• 2010 was mobile video's weakest year to date in U.S.

    2010 was mobile video's weakest year to date in U.S.

    Michelle Clancy ©RapidTVNews | 13-05-2011

    Even while a device explosion took the market by storm, mobile video found itself languishing in 2010 in the US. Positive indicators do remain in the market, however.
    New research from SNL Kagan has revealed that while infrastructure vendors and other mobile video enablers had strong revenue growth in 2010, it was a different story for those trying to make money off of the service. That was largely due,the analysts said, to a shift in consumption models: proprietary "on-deck" video delivery spectacularly flamed out in some cases (Verizon VCast Video, MediaFLO), while apps-based video was still nascent.

    "And after Qualcomm’s decision to pull the plug on FLO TV, we learned that consumers were not willing to pay up to $30 a month for up to 20 channels of linear mobile TV," the report reads.
    Sports and children’s content scored well for mobile consumption, with ESPN, Disney and CBS coming in as the three leading mobile video content owners by U.S. revenue. But many programmers reported a revenue decline last year. All in all, 2010 was the slowest year of revenue growth on record for U.S. mobile video, SNL Kagan reported.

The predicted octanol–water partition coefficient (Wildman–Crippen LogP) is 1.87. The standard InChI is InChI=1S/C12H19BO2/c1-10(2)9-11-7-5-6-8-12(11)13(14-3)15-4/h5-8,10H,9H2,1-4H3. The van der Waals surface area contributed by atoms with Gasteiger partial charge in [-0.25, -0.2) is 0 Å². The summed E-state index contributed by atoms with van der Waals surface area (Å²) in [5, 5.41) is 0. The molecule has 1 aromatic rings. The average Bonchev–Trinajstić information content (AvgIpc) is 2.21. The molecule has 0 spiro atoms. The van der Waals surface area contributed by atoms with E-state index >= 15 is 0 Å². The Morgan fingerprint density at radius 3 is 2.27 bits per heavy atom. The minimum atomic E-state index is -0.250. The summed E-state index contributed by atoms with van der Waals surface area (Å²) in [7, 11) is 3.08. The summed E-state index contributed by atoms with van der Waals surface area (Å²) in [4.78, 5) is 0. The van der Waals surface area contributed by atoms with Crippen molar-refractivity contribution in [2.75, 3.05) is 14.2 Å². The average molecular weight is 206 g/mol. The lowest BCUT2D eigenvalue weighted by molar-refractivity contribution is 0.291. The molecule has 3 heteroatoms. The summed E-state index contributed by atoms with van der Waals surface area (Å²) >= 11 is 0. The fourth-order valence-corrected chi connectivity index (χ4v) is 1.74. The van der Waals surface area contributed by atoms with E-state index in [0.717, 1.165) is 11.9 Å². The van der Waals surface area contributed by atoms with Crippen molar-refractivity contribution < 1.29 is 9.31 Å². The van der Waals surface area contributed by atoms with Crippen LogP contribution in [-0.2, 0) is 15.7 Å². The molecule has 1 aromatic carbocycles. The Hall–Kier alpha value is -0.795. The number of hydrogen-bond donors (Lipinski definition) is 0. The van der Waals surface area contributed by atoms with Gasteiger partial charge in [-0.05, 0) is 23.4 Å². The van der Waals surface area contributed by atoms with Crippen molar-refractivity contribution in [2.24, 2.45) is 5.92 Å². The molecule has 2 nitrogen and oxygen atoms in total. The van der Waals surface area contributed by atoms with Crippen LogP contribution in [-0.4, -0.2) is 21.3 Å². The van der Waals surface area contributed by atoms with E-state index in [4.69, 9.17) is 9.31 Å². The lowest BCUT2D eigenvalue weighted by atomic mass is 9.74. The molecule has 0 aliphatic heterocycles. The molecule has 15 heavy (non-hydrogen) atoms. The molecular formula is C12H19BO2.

Broadcasters still face the challenge of offering a compelling mobile service that excites an audience now accustomed to time shifting; SNL Kagan estimates nearly 80 percent of U.S. TV HHs will be PPV/VOD capable by the end of 2011. Furthermore, overall mobile video advertising has been a slow starter, accounting for less than one-tenth of total mobile video revenue in 2011.

    Even so, the outlook for the category remains solid, and the positive indicators in the market still outweigh the negatives. Nearly one third of all American wireless users are using video-friendly smartphones, and tablets have spread like wildfire; the iPad was in the hands of an estimated 6.4 million in the U.S. at year-end 2010.
    Meanwhile, cable MSOs and IPTV providers are "creeping in" with new TV Everywhere deals that bundle access to desktop and mobile VOD libraries for certain multichannel TV subscribers. Specifically, AT&T, Cablevision, Time Warner Cable and Verizon have leapt into the fray with iPad apps.

    Broadcasters themselves also have been prepping their own mobile offerings using ATSC-MH (Mobile DTV). Already, more than 70 U.S. TV stations are broadcasting free-to-air local affiliate content in mobile. Experts at U.S. mobile TV consortia OMVC and Mobile500 Alliance have outlined a few sweet spots including live local news and sports.